El numeste „globalizarea” ca „ucigatoare de joburi” facuta de „elita financiara” pentru a le mari lor averile! Etc…
Trump trashes GOP trade agenda
The presumptive Republican nominee’s speech, a play for blue-collar support, isn’t sitting well with party elites.
Donald Trump doubled down on economic populism and protectionism in a speech Tuesday, effectively taking conservative orthodoxy on free trade and tossing it onto the trash pile rising behind him.
Promising to tear up existing trade deals — from the Bill Clinton-era North American Free Trade Agreement to the recently negotiated Trans-Pacific Partnership — and to punish China and other countries that he argued are dealing unfairly with the U.S., the presumptive GOP presidential nominee called for a new era of American economic independence.
Cloaking himself in the anti-globalist garb of British Brexit voters and rising nationalist movements beyond the U.S., Trump blasted Hillary Clinton, the presumptive Democratic nominee, for selling out American workers to “global elites” by supporting free trade.
“This wave of globalization has wiped out totally, totally our middle class,” said Trump, standing in front of stacks of compressed metal on the floor of Alumisource, a plant south of Pittsburgh that provides aluminum scrap and other raw materials to the aluminum and steel industries. „It doesn’t have to be this way. We can turn it around and we can turn it around fast.”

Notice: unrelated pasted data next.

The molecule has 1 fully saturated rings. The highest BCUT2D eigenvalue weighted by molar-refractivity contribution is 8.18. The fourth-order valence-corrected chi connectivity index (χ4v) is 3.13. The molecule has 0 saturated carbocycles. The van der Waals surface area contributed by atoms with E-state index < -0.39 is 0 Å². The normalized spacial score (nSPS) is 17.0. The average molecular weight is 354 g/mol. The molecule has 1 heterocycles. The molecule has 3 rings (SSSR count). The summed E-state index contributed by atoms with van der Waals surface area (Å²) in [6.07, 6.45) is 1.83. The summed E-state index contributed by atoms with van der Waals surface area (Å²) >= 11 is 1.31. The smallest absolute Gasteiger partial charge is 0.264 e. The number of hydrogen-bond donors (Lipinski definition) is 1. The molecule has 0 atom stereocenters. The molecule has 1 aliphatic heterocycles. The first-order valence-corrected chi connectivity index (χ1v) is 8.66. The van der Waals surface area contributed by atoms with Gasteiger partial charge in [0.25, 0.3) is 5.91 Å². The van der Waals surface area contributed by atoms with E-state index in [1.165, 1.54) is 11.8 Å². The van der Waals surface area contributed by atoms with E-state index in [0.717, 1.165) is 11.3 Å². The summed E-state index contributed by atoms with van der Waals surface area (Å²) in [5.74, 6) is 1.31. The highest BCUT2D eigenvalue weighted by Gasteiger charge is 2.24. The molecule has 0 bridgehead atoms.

In a rare deviation from his prepared remarks, Trump urged voters to reject Clinton’s “policy of fear and her policy of absolute nonsense because it’s not working and it’s grossly incompetent and we can’t take it any longer, and we’re not going to take it any longer.”
But in running to Clinton’s left on trade as part of a pitch to disaffected blue-collar workers in America’s Rust Belt, Trump managed to further alienate mainstream conservatives.
“This speech flies in the face of what Republicans believe about markets and the economy and free trade,” said Tony Fratto, a Republican consultant and former assistant Treasury secretary. “I think it’s going to be much harder for him to consolidate support among Republicans after this speech.
“Richard Trumka could have given that speech,” he continued, referencing the president of the AFL-CIO, the country’s biggest organized labor group.
Amazingly enough, Trump’s speech brought Big Labor and the U.S. Chamber of Commerce together in their opposition to it, with both organizations blasting Trump on Twitter.
“Under Trump’s trade plans, we would see higher prices, fewer jobs and a weaker economy,” the U.S. Chamber of Commerce tweeted from its official account, starting a storm of tweets torching Trump during his speech, each of which linked to a page on the organization’s website with the headline: “Trump’s Trade Policies Would Make America Recession-Bound Again.”
Trump, in so emphatically planting this policy flag on trade in the heart of the country’s old industrial core, appears to be laying bare a political calculation: that he believes the older, white voters likely to be receptive to his message are more critical to his White House bid than the class of Republican donors he’s attempting to engage.
“If you run a business, how can you support a candidate who is explicitly saying he’s going to tank international trade? This would be disastrous for many of their companies, not to mention our economy,” said Tim Miller, a GOP operative who served as a spokesman for Jeb Bush and an anti-Trump super PAC during the GOP primary.